Weymouth History

The holiday cottage “Hector” is in the original port of Weymouth and as you cross the town bridge you enter the old town of Melcombe Regis. Now the whole area is known as Weymouth but at one time there was considerable rivalry between the two ports. The only link between the two towns was by a ferry (or a long journey on poor roads) but by 1597 a wooden bridge had been constructed and by 1606, following a Charter granted by James 1, the area was one town -Weymouth.

However, the Civil War brought more disruption and Weymouth was held by the Parliamentary forces while nearby Portland Castle was a Royalist stronghold. The Royalists took over Weymouth in May 1643 and held it for about ten months before losing it again to the Parliamentary forces. Evidence of the fighting around the area when Parliament defeated the Royalists can still be seen in the cannon ball lodged in the side of a building in Maiden Street.

The Town Bridge was replaced four times by wooden bridges, each with a central drawbridge allowing the passage of tall sailing ships. The first stone bridge was built in 1824 and the bridge we have today was opened in 1930 by H.R.H The Duke of York, later to be King George V1.

In the 18th Century health became a major factor in the rise of Weymouth’s fortunes when Doctors advocated drinking and bathing in the sea water as a cure for all manner of ills. In 1750, The Mayor of Bath, Ralph Allen, purchased a property at 2 Trinity Road, Weymouth and spent many summers there. You can see the house on the harbourside and through his influence many fashionable people were introduced to the town. Turnpike roads had made travel easier and even King George III’s younger brother visited and had a house built here in 1780. Gloucester Lodge later became the summer palace of King George III.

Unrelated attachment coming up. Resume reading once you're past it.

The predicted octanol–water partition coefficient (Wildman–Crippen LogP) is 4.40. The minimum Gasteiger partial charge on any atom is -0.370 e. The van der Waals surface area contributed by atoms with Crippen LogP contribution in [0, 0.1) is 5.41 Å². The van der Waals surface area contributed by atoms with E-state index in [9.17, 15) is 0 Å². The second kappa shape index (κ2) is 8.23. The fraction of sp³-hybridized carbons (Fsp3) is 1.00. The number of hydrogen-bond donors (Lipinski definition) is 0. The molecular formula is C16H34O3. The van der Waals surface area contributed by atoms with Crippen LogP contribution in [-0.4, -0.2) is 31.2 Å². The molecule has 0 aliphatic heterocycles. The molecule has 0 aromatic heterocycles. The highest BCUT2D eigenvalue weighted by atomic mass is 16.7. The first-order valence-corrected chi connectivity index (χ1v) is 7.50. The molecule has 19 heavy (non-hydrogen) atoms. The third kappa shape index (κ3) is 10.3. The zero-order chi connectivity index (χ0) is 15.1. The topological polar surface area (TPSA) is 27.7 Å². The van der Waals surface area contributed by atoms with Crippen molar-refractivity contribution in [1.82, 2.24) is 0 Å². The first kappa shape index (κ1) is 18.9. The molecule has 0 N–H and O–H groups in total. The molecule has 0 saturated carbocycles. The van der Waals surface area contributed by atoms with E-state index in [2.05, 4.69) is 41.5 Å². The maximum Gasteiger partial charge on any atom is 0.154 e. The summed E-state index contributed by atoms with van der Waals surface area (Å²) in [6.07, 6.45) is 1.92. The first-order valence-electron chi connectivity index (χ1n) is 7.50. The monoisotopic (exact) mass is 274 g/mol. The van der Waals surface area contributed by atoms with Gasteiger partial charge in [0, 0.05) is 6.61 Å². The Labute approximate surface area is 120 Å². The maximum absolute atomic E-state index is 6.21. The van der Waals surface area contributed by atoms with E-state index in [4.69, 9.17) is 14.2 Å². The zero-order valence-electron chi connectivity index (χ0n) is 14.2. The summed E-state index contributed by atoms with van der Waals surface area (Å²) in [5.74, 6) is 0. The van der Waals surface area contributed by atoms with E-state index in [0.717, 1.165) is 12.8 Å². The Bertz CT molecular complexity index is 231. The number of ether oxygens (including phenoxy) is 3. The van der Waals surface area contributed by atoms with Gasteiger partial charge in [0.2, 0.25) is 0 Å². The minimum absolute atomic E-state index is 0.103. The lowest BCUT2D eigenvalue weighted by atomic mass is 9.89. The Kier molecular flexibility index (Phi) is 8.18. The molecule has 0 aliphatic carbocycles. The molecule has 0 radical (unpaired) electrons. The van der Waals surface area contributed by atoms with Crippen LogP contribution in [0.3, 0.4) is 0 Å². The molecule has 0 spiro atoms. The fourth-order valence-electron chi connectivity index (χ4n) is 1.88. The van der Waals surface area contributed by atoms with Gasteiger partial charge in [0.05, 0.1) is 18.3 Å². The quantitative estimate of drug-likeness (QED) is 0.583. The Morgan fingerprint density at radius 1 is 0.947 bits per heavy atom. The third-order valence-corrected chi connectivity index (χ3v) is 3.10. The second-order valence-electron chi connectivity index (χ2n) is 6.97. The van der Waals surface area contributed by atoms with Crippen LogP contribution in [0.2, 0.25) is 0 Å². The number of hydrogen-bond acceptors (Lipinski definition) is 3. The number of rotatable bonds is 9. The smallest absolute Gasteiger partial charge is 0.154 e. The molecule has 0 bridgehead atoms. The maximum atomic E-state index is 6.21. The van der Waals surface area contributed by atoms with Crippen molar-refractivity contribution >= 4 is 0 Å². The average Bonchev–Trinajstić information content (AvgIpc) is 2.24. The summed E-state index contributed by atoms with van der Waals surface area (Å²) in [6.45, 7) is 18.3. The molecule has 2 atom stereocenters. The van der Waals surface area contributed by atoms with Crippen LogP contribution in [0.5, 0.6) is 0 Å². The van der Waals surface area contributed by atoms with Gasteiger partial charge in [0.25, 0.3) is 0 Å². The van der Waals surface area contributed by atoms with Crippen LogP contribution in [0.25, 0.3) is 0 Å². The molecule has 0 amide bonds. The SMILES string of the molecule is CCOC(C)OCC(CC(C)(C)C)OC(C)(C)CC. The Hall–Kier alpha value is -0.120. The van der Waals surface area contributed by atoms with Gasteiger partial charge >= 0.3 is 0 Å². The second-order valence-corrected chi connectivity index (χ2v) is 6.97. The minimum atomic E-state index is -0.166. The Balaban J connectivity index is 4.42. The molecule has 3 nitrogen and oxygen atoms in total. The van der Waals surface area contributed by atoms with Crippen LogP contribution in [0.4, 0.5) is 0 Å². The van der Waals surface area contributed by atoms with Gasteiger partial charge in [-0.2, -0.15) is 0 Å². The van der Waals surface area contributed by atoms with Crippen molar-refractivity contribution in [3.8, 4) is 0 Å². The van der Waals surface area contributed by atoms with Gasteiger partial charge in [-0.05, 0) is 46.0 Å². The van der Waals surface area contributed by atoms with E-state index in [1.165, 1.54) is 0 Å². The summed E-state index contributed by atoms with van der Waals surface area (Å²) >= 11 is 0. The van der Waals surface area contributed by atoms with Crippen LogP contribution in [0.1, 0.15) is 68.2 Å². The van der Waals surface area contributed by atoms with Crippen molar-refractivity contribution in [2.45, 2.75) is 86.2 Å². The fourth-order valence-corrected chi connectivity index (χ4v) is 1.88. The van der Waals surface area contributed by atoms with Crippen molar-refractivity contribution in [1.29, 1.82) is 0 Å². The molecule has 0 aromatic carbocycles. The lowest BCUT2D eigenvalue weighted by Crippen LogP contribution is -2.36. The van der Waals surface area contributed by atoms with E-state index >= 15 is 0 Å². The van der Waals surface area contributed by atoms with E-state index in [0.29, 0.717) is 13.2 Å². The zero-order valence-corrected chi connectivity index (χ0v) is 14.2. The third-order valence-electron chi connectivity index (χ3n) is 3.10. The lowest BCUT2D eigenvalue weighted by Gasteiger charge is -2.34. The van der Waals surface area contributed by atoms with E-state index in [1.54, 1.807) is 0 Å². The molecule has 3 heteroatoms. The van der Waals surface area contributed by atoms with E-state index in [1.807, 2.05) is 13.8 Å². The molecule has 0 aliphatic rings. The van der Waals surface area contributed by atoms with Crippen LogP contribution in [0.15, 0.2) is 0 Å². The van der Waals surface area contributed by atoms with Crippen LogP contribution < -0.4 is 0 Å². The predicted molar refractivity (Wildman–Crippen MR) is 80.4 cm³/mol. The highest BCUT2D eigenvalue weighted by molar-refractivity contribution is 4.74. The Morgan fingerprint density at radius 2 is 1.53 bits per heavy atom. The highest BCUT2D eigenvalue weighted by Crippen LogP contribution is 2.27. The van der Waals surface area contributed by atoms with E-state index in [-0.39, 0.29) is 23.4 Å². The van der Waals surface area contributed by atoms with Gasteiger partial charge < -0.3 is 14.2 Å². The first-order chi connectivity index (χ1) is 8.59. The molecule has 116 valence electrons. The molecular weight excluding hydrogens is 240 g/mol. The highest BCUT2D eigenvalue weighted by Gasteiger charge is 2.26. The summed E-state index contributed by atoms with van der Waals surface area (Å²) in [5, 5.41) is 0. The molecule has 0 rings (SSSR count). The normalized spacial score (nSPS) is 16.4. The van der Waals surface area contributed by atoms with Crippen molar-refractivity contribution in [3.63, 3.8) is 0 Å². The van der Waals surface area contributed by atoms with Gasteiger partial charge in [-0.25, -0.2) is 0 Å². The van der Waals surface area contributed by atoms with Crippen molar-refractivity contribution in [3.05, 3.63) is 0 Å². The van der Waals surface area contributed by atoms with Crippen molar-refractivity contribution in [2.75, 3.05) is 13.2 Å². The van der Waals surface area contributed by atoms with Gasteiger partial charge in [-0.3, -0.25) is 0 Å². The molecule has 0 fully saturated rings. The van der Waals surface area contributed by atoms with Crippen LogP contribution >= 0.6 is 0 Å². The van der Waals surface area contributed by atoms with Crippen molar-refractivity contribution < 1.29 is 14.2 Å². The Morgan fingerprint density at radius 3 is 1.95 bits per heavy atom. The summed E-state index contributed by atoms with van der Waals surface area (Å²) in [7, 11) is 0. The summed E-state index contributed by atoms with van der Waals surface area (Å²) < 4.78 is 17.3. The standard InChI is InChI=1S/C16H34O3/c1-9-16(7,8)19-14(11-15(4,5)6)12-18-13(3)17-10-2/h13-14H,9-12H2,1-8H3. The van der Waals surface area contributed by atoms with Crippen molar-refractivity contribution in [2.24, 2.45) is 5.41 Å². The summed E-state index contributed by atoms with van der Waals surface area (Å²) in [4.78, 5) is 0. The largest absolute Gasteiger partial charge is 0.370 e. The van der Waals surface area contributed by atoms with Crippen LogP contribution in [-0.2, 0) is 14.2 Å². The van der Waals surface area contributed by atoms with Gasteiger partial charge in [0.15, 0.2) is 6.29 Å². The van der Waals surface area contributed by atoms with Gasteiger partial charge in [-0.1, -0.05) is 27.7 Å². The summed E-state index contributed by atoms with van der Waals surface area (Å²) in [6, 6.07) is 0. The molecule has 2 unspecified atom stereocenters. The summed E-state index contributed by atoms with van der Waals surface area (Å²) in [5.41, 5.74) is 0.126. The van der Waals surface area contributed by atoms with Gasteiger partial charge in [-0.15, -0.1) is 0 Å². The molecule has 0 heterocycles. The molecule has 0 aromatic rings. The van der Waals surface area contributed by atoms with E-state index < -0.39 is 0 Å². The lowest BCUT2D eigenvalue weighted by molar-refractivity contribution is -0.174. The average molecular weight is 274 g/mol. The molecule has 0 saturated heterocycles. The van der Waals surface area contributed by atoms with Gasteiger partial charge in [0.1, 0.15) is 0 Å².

The King became a popular visitor to the town and as a cure for his supposed “madness” would bathe in the sea from a horse-drawn bathing machine. These bathing machines became popular and one can be seen in the centre of the town close to the statue of George III, erected by the “grateful inhabitants”. You can also see an equestrian carving of George III on the hillside facing Weymouth Bay which was cut in 1808.

The coming of the railway in 1857, the Channel Island boats from the harbour and the increase of holidays by the sea when Bank Holidays were introduced all helped to turn Weymouth into a popular holiday resort. The rail link ran right through the town to the harbourside and explains why you can still see railway lines in the road beside the harbour.

The beautiful Weymouth Bay has been the scene for great naval reviews; 1912 when King George V reviewed the Fleet and August 1939 when George
VI reviewed the Reserve Fleet just before the outbreak of World War 2. As an important port Weymouth played its part in that war, receiving troops from Dunkirk and assembling troops and shipping ready for the D-day landings in 1944.

Visit the Timewalk at Brewers Quay for an entertaining journey through the maritime past of Weymouth. Weymouth Museum, Brewers Quay, will also fill in many gaps in this short stroll through time.